Thursday, September 21, 2023

What is Bodrum Like?

Everyone who dreams to experience an unforgettable holiday must go to Turkey at least once. After you experience a vacation in Turkey, once, you probably want to go back over and over again. Turkey is a bridge between Europe and Asia: a crossroads of civilizations.

From 12,000 B.C. to the 21st Century A.D., there were many civilisations living in this land bringing and leaving so many different cultures.

Bodrum is a peninsula of Turkey that is considered one of the most picturesque places in the country. It covers a large part on the Aegean coast of Turkey opposite the Greek Island of Kos with sugar-cubed houses dotted over the green hills. This peninsula is renowned in the sailing and yachting industry and also for the many beautiful villages spread over the coast. Turkish or international celebrities love to spend their vacation in Bodrum.

Below we are giving you some further details and resources including the basics travel details.

If you are traveling from other areas within Turkey, Bodrum is very easy to reach. If you are flying from other countries it is better before you arrive in Bodrum  it is highly recommended to book your transfer in advance to secure the best comfort. Bodrum airport serves domestic and international flights and from there, most resorts and luxury hotels are within a short drive, possibly another reason why it is so popular.

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Luxury Resorts and villas

Bodrum not only has avoided much of the high-rise development but it’s also home to elegant hotels, villas and resorts with a lively array of excellent restaurants and busy bars peppered across the peninsula. Bodrum boasts chic resorts like Amanruya, Caresse (a Luxury Collection Resort & Spa), Mandarin Oriental, Divan name a few.

Getting Around

During the summer, there are buses available that you can take to move around, the resorts and hotels also offer transfers among the most beautiful towns in the peninsula. The best way though is for sure renting a car, Bodrum is very easy and safe to drive. Otherwise, yellow-metered taxis can be called to your hotel or picked up from taxi ranks on the corners of most busy streets.

Food and Restaurants

Excellent-quality fresh produce is in abundance thanks to Bodrum’s mild Mediterranean climate and fertile land. The Friday market is really popular where you’ll find, depending on the season, fresh figs, pomegranates, peaches and oranges. The market is lined with great stalls that serve savoury Turkish snacks that are perfect for a quick bite or as part of an unusual picnic.  Locals stop for sesame simit (a cross between a bagel and a pretzel) and peynirli borek (layers of flaky pastry, spinach and cheese) before finishing their daily shopping. There are many stalls that sell snacks and local food around the castle.

Bodrum’s waterfront has some pretty glitzy restaurants and one we suggest is the Memedof ( is a good choice on the waterfront, offering a heavenly selection of mezze and fish at fair prices.

Kebabs are an important component of the locals’ diet in Bodrum. It’s not any old meat in a bun here – the sebzeli döner is a speciality of the town, involving meat cooked on a spinning skewer, lined with rows of potato and vegetables.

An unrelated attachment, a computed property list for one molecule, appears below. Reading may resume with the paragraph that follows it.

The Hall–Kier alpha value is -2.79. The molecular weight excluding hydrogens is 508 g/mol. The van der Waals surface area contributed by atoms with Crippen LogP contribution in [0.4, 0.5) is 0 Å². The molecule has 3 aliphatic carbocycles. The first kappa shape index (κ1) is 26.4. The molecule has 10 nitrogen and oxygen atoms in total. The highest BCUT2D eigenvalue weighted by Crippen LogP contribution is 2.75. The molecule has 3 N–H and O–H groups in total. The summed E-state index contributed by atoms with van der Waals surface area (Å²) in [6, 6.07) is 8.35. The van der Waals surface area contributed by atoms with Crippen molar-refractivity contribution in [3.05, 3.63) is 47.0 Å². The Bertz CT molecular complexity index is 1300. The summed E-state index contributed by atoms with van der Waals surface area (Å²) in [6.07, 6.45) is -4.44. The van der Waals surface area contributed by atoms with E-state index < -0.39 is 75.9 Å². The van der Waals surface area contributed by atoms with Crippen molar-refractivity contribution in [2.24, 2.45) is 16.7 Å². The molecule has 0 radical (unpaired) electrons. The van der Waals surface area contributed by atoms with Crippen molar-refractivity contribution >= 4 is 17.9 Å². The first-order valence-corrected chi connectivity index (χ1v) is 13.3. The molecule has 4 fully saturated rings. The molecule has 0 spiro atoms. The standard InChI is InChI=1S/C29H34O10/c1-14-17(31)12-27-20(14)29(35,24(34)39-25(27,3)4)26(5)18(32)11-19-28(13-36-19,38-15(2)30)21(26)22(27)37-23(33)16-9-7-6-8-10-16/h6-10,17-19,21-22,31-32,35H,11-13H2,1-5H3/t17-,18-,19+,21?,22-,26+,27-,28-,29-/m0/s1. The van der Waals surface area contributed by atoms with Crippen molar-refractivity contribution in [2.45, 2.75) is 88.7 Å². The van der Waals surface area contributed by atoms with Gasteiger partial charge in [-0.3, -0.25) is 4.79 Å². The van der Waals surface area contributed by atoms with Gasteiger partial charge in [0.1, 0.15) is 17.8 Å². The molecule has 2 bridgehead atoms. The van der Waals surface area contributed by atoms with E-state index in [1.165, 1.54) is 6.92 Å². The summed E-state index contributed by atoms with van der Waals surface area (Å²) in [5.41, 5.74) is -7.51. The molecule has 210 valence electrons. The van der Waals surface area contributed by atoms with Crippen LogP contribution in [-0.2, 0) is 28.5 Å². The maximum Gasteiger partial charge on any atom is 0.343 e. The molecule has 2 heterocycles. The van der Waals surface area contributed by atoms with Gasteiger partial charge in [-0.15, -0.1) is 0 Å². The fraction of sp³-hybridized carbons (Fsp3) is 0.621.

History of Bodrum: The Basic

Bodrum was one of the first places in Turkey to embrace tourism and part of the credit can go to the fisherman of Halicarnus, also know as Cevat Sakir Kabaagaçli, he was the inventor of Blue Voyage cruises. Exploring the area he laid down the roots for the beginning of the Turkish Riviera. He exiled to Bodrum in 1925, due to the fact that he disregarded the current political thoughts of that time, and he fell in love with this part of Turkey. He hired local fishermen to take him exploring while documenting his adventures. His friends joined him on the cruises and that is when Bodrum started becoming popular.

Places to visit in Bodrum Peninsula

Bodrum Town Centre

Bodrum town centre has all the facilities and amenities you could imagine. Everything is on your doorstep. From great restaurants to local shops it is a very amusing place to visit. Top tourist attractions are the 15th century Saint Peters Castle set at the end of the harbour and the Underwater Museum of Archaeology displaying uncovered shipwrecks and their artefacts, including the famous Uluburun shipwreck dating from the Bronze Age. Discovered 6 miles off the coastline of Kas on the Mediterranean coast of Turkey, more than 22,000 dives were needed to bring it up piece by piece to the surface.


A small town that boasts a sandy beach, spectacular sunsets, a new marina, one of the best weekly markets, the old town part, and harbour front restaurants serving delicious fish and seafood. The large stone windmill on the harbour front is the local landmark and possibly, thanks to the laidback vibes, Yalikavak is also a popular place for British expats.


A small village Gumusluk is a great place to visit when in Bodrum. Popular throughout Turkey for its Rabbit Island and seaside fish restaurants. You will enjoy the cool summer evenings with fires on the beach waiting for sunset. For an awesome drink, you should stop at Limon Cafe where to enjoy the most spectacular views of the sea and the coastline.


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